IberiaNature A guide to the natural history of Spain
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Lake Sanabria

Lake Sanabria is the largest lake in the Iberian Peninsula. (Altitude: 990 m. maximum depth: 51 m. Surface area 3,187,500 m²). It was formed by glacial action, though the local legend claims a more colourful origin.

On a cold wintery day, a man arrived at the village of Valverde de Lucerna. He was starving and asked for something to eat, but the menfolk told him to be gone. They did not want his kind in their village. Some women baking bread took pity on him and gave a few crusts. He bade the women to take to the hills. Then he took his staff and drove into the ground commanding water to rise from the hole. Out it gushed, flooding the village and drowning all the men. The waters continued to rise until the lake was formed. All that remained of the village was the roof tip of the bakery, which now forms the little island in the centre of the lake.

The area around Sanabria is a frontier between Atlantic and Mediterranean ecosystems. The existence of peat bogs (turberas) is particularly interesting in the Iberian context. The lake's immediate surrounding area is seriously affected by the spread of chalets and all the trappings of mass tourism in the summer
Short description from April 2006

The hordes come here in the holidays but on this Easter Saturday the rain kept most of us away. We were close to a drier Spain, but Sanabria felt like Wastwater in the English Lake District, only its cliffs are not yet screes. There are more imposing. Ribadelago, the village at the far end of the lake was almost new. A few old buildings remain huddled around a roche montanee. Franco had opened a hurriedly built dam upstream from here. On 9th January 1959, torrential rain caused the dam to burst A wall of water that swept down the head valley. The deluge lasted for 14 minutes and reached nine metres in height. 144 people were killed. Only 28 bodies were ever found. There are a number of simple monuments around the village. The tragedy was widely reported in the world's press.Later we moved on up to La Laguna de Peces in the Sierra Cabrera above Santabria. A biting rain and wind made the dammed tarn seem all the more dramatic, the sides still clad in places by banks of ice. Along the path we saw wolf droppings and tracks, perhaps made by a pack on their way to Galicia.

Lake Sanabria disaster - 9th January 1959

Thunder in the Ravine Monday, Jan. 19, 1959  Time Magazine  

The peasants of northwestern Spain tell a legend about Lake Sanabria. At its bottom, they say. lies the village of Villa-verde de Lucerna. It was drowned a long time ago. when Jesus, dressed as a pauper, came begging alms and the villagers turned him away. Only a few women who gave him bread were saved, as well as the oven in which the bread was baked -and the oven survived as a small hermitage on the western shore of the lake near the village of Ribadelago.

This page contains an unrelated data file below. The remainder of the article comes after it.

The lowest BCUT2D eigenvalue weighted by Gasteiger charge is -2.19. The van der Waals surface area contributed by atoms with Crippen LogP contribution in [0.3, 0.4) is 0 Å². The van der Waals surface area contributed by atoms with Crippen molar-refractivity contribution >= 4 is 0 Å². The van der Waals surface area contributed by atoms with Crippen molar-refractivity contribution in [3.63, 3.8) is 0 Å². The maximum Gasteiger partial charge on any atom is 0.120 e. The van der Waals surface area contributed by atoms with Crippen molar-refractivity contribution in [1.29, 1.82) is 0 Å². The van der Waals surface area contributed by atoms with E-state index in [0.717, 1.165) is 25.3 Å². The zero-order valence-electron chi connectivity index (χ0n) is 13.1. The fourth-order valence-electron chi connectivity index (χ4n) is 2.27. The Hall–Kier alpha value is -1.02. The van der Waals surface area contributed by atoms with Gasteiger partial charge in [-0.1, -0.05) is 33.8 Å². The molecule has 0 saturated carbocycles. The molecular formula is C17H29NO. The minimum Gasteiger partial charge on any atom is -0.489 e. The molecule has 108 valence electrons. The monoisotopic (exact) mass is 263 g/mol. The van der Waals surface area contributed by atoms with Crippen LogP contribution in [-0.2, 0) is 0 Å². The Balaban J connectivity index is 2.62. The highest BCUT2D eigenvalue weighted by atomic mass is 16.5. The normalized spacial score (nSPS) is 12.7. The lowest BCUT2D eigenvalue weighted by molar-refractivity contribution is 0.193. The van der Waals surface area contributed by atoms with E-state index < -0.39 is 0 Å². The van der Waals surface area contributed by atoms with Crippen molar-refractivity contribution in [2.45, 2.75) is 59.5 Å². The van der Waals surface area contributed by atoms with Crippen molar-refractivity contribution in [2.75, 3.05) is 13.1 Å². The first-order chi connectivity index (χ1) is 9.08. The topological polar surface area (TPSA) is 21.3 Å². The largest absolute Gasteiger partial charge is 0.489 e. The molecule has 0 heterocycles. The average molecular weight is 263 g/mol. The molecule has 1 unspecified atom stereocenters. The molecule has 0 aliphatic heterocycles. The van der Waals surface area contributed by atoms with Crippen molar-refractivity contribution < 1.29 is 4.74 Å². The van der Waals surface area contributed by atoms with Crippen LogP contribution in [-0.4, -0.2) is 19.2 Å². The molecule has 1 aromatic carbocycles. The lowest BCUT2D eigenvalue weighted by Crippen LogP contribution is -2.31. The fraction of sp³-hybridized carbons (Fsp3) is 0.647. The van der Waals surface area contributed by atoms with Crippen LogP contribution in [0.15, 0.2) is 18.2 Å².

One night last week all was quiet in Ribadelago. In the tavern men were playing cards. At the church Father Plácido Esteban-Gonzalez ? had just arrived on his motor scooter from the provincial capital of Zamora. An electrician named Rey was working late in his shop. Shortly after midnight the lights in the village flickered out. At the tavern, irritated cardplayers lit candles, went on with their game. Suddenly, a distant, muffled roar was heard. To woodcutters in the mountains, it sounded like a "great stampede." To one villager, the noise resembled "a continuous dynamite blast." Father Placido went worriedly into the street, as did the electrician and some of the men from the tavern.
The thunderous rumble came from up the valley, where, three miles distant and 1,690 ft. above them, the Tera River, swollen by a fortnight of rain, was held in check by a stone and concrete dam built two years ago. The only explanation of the now deafening thunder was that the dam had burst. Electrician Rey scrambled up the church tower, began ringing the bell in alarm. Father Plácido started waking his neighbors. Some few fled with him across the only bridge and climbed the opposite hillside. Others raced to the church tower or to high ground.
A wall of water, with the weight of 230 million cu. ft. behind it, came surging down the narrow ravine, smashed into the village in a wave 20 ft. high. The stone bridge was swept away. The church was cut in two, and only the tower remained standing. All but 25 of the town's 150 houses were wiped out.
Slowly, the flood subsided and lost itself in the waters of Lake Sanabria. On the surface floated the bodies of men, women and children. Dead cows, pigs and chickens were mingled indiscriminately with tree trunks, telegraph poles, rooftops, household goods. A man caught in his home floated to safety on the inflated rubber mattress on which he was sleeping. The innkeeper, who escaped to the hillside, went back to empty his cash register and was drowned. Just before the water hit, an elderly couple dashed back for their life savings. They disappeared. Of the village's 500 inhabitants, 201 were drowned or missing, and rescue workers estimated that the toll would pass 250.
This time the legendary oven hermitage of Villaverde de Lucerna was not spared; it too was swept away.

 

 

 

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